Charles S. Peirce’s pragmatist theory of logic teaches us to take the context of utterances as an indispensable logical notion without which there is no meaning. This is not a spat against compositionality per se , since it is possible to posit extra arguments to the meaning function that composes complex meaning. However, that method would be inappropriate for a realistic notion of the meaning of assertions. To accomplish a realistic notion of meaning (as opposed e.g. to algebraic meaning), Sperber (...) and Wilson’s Relevance Theory (RT) may be applied in the spirit of Peirce’s Pragmatic Maxim (PM): the weighing of information depends on (i) the practical consequences of accommodating the chosen piece of information introduced in communication, and (ii) what will ensue in actually using that piece in further cycles of discourse. Peirce’s unpublished papers suggest a relevance-like approach to meaning. Contextual features influenced his logic of Existential Graphs (EG). Arguments are presented pro and con the view in which EGs endorse non-compositionality of meaning. (shrink)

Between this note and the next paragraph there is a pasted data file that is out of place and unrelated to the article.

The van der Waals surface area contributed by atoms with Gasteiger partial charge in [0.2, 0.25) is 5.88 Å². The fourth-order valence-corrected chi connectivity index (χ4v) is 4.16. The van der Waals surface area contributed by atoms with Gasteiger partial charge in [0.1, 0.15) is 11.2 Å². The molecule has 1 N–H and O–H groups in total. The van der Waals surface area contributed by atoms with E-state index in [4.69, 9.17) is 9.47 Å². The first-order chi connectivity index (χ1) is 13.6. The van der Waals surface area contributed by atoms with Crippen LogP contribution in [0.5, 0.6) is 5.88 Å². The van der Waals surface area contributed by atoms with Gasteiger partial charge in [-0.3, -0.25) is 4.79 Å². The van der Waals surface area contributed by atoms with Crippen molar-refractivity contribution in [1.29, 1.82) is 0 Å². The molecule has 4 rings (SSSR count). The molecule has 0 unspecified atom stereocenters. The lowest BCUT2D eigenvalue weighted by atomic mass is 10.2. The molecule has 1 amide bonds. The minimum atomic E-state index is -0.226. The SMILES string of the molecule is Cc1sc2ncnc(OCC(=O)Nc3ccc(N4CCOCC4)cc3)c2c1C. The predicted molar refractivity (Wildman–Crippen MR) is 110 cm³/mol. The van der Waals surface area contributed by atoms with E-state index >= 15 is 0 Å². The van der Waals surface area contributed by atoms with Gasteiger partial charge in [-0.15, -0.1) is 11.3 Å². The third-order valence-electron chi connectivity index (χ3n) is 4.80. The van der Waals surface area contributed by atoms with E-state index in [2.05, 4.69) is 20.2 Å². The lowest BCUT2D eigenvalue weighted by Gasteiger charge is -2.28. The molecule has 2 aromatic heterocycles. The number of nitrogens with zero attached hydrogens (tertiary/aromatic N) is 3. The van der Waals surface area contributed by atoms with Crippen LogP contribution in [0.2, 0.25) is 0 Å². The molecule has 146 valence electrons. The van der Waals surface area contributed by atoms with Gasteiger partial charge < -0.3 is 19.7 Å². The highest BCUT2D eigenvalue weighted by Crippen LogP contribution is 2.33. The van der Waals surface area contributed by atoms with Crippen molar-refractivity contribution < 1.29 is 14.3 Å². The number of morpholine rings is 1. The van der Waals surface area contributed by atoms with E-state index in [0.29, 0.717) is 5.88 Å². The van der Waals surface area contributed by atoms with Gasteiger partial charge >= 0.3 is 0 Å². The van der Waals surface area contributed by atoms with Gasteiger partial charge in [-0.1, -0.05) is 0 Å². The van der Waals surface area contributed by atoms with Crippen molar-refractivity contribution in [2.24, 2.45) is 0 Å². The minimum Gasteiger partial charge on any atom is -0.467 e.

: This paper discusses the American scientist and philosopher Charles S. Peirce's (1839–1914) classification of the sciences from the contemporary perspective of interdisciplinary studies. Three theses are defended: (1) Studies on interdisciplinarity pertain to the intermediate class of Peirce's classification of all science, the sciences of review (retrospective science), ranking below the sciences of discovery (heuretic sciences) and above practical science (the arts). (2) Scientific research methods adopted by interdisciplinary inquiries are cross-categorial. Making them converge to an increasing extent with (...) the sciences of discovery, especially the methodeutic of normative logic, is one of the future challenges for studies on interdisciplinarity. (3) The overall structure of Peirce's classification, were it to be applied in today's situation, would not, in any major respect, be radically different from what it was designed to reflect a hundred years ago, in spite of the virtually exponential creation and production of new domains and the massive increase in investment in research and scientific publication. Accordingly, charges that the sciences of discovery are becoming ever more fragmented are not new. (shrink)